canvas.drawCircle( x, y, r, paint) which draws a circle centered on the point x, y and radius r.

canvas.drawLine(x1, y1, x2, y2, paint) which draws a line from x1, y1 to x2, y2 using the current value of paint.

Then there is the Path class. It has its own set of methods and a constructor Path(), which creates a new path.



Android graphics uses a Paint object to draw on a Canvas object within a View object. Both the Paint and Canvas classes provide methods for drawing. Both have to be declared as attributes of a View object, which is the context in which the graphics methods operate within an Activity. As an example, a very simple activity might be declared as follows:-

package com.androidjavaapps.shape;   // Must be changed to your own package name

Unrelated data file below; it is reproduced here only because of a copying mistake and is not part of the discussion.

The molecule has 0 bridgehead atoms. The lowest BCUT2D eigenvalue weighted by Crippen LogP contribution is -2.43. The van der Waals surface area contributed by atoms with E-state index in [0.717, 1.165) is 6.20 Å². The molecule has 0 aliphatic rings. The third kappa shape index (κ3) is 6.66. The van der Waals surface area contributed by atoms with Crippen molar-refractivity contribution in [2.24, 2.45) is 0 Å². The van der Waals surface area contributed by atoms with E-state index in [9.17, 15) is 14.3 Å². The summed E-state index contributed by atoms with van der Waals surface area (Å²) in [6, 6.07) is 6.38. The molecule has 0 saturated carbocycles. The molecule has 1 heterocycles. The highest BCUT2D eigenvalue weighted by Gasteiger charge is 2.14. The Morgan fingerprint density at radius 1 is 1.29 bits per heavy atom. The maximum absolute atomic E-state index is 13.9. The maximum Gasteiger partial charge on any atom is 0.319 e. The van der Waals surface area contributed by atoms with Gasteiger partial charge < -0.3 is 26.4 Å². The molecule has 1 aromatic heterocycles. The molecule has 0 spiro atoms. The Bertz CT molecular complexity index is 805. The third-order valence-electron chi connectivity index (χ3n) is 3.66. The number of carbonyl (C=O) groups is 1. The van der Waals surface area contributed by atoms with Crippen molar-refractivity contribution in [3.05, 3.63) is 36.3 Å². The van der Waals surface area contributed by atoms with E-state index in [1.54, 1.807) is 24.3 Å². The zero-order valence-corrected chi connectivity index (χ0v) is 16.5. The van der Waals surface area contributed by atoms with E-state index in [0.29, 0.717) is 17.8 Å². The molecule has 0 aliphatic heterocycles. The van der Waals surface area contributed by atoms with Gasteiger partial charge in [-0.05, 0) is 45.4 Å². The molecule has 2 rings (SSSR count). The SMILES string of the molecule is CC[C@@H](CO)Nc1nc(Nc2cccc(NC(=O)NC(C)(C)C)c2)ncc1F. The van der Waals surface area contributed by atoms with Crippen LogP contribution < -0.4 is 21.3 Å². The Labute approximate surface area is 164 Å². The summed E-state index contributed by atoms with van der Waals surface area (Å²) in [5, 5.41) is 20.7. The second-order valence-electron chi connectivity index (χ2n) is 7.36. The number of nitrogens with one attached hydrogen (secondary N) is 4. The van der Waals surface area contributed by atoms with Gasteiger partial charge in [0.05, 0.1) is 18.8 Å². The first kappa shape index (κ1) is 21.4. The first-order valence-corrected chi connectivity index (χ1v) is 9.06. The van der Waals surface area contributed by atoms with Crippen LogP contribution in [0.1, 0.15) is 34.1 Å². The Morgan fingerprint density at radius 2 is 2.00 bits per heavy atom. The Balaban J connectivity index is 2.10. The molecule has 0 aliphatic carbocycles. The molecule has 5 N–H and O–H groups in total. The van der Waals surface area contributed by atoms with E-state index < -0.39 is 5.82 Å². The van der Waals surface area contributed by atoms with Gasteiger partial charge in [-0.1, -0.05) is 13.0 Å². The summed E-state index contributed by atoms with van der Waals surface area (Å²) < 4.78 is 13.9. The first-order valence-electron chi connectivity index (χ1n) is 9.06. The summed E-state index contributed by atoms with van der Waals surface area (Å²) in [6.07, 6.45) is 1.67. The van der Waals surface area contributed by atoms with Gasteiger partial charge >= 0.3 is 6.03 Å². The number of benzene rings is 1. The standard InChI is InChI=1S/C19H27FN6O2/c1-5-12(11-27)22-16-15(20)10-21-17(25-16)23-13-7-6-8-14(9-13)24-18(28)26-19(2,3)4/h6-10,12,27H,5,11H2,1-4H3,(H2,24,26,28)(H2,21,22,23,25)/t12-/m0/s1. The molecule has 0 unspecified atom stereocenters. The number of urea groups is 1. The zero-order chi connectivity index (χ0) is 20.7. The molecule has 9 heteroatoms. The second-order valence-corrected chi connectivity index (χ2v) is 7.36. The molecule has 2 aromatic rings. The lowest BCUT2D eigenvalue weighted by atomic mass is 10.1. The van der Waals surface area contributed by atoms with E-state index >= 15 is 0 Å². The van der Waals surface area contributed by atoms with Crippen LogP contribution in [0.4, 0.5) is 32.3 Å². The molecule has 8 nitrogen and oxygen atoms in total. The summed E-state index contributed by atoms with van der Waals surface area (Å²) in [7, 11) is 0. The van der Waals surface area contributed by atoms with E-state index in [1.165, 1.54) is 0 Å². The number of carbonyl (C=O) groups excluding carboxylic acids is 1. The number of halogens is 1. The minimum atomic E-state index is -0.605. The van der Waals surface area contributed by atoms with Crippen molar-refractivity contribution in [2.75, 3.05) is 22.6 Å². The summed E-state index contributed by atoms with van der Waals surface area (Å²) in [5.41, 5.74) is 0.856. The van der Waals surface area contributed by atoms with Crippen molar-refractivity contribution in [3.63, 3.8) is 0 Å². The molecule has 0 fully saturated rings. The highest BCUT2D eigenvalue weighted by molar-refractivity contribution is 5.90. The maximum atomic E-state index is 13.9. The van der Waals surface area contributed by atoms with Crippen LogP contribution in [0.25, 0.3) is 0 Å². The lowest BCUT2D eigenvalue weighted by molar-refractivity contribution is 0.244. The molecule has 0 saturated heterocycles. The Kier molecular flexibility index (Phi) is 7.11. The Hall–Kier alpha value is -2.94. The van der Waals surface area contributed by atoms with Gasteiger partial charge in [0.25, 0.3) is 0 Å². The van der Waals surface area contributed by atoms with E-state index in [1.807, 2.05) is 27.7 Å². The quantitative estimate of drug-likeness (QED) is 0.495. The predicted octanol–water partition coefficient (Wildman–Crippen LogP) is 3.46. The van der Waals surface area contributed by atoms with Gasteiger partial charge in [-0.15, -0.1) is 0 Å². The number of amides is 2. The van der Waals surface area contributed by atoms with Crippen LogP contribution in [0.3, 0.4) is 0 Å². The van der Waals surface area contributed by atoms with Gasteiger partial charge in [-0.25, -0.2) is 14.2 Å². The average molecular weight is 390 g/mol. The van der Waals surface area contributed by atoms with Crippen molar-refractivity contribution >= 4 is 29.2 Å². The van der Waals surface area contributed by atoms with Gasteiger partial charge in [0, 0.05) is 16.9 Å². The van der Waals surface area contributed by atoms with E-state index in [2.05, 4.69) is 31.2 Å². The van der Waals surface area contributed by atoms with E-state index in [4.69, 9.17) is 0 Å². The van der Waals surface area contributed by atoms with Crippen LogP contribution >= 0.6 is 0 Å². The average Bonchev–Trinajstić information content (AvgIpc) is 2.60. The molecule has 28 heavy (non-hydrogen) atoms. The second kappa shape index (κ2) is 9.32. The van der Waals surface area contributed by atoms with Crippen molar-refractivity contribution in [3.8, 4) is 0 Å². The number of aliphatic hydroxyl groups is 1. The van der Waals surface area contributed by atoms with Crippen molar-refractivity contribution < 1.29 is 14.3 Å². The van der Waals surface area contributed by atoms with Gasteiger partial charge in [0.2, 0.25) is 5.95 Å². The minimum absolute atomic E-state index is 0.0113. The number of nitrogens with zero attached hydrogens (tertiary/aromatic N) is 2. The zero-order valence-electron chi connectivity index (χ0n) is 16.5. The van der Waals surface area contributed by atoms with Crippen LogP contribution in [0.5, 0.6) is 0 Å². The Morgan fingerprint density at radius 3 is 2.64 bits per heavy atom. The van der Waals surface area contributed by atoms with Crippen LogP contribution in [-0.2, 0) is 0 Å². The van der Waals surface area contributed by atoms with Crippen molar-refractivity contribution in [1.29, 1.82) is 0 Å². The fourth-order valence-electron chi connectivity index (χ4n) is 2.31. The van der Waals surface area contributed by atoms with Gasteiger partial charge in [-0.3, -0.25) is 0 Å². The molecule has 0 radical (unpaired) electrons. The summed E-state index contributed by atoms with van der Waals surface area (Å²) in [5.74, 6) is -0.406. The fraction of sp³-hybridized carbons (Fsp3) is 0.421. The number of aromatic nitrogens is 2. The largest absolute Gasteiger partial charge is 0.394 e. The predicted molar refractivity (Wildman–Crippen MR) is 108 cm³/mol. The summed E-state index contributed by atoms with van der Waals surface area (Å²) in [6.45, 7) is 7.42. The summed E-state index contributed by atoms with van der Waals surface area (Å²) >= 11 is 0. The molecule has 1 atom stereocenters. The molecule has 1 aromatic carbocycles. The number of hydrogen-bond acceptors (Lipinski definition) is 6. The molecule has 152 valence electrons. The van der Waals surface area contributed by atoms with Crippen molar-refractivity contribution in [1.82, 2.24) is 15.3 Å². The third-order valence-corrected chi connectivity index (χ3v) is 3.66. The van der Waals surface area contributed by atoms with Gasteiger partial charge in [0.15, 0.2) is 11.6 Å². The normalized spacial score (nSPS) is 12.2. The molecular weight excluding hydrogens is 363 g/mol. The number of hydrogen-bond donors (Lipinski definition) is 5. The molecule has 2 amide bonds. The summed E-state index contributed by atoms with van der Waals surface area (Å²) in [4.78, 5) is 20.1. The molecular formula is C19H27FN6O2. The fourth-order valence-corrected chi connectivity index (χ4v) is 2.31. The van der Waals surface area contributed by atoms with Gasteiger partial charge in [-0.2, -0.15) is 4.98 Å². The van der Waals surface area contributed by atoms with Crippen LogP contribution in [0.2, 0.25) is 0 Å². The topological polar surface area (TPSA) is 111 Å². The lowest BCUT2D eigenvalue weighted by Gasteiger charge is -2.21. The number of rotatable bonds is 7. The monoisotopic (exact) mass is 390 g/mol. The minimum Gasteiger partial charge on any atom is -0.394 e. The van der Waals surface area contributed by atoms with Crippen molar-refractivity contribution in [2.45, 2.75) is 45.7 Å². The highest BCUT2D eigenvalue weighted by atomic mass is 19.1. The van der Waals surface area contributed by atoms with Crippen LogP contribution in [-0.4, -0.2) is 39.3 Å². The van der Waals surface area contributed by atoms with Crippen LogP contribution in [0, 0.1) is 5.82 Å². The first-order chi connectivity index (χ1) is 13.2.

import android.os.*;                            // the .* syntax includes all objects in the os package
import android.view.*;
import android.content.*;

public class MainActivity extends Activity {

ShapeView shapeView;

public void onCreate(Bundle savedInstanceState) {
shapeView=new ShapeView(this);

public class ShapeView extends View{
Paint paint= new Paint();

public ShapeView(Context context){

public void onDraw(Canvas canvas){
float width=8;
float x=200,y=100, a=120, b=160;
canvas.drawRect(x, y, x+a,y+b, paint);
canvas.drawRect(x, y, x+a,y+b, paint);

Here the View class is called ShapeView and its instance object is shapeView. The Paint object is just called paint. We normally use the class name with a lower case initial letter for object names when there is only one of them. The Canvas object is already declared in the inherited View class so it only has to be copied to the onDraw() method as its argument. The onDraw() method is, of course, also inherited from the View super class and does all the drawing on the canvas..

The variables x and y refer to the position of the rectangle and the variables, a and b, refer to its width and height.